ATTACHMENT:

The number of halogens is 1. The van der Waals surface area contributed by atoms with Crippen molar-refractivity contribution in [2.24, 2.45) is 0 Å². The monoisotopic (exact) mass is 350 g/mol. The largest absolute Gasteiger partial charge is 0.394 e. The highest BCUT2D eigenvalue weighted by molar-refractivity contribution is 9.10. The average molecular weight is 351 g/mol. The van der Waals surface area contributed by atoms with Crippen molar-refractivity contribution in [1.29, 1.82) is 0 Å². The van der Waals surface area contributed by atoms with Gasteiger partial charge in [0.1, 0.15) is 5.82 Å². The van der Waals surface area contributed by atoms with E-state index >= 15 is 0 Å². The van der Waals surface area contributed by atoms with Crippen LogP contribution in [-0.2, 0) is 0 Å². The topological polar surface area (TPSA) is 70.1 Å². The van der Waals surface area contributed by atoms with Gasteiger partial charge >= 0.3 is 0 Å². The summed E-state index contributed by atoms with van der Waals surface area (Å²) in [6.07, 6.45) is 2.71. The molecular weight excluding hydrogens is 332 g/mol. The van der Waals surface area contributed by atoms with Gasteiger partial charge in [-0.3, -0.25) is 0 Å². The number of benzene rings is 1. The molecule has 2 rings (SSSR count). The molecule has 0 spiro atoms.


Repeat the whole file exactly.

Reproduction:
The number of halogens is 1. The van der Waals surface area contributed by atoms with Crippen molar-refractivity contribution in [2.24, 2.45) is 0 Å². The monoisotopic (exact) mass is 350 g/mol. The largest absolute Gasteiger partial charge is 0.394 e. The highest BCUT2D eigenvalue weighted by molar-refractivity contribution is 9.10. The average molecular weight is 351 g/mol. The van der Waals surface area contributed by atoms with Crippen molar-refractivity contribution in [1.29, 1.82) is 0 Å². The van der Waals surface area contributed by atoms with Gasteiger partial charge in [0.1, 0.15) is 5.82 Å². The van der Waals surface area contributed by atoms with E-state index >= 15 is 0 Å². The van der Waals surface area contributed by atoms with Crippen LogP contribution in [-0.2, 0) is 0 Å². The topological polar surface area (TPSA) is 70.1 Å². The van der Waals surface area contributed by atoms with Gasteiger partial charge >= 0.3 is 0 Å². The summed E-state index contributed by atoms with van der Waals surface area (Å²) in [6.07, 6.45) is 2.71. The molecular weight excluding hydrogens is 332 g/mol. The van der Waals surface area contributed by atoms with Gasteiger partial charge in [-0.3, -0.25) is 0 Å². The number of benzene rings is 1. The molecule has 2 rings (SSSR count). The molecule has 0 spiro atoms.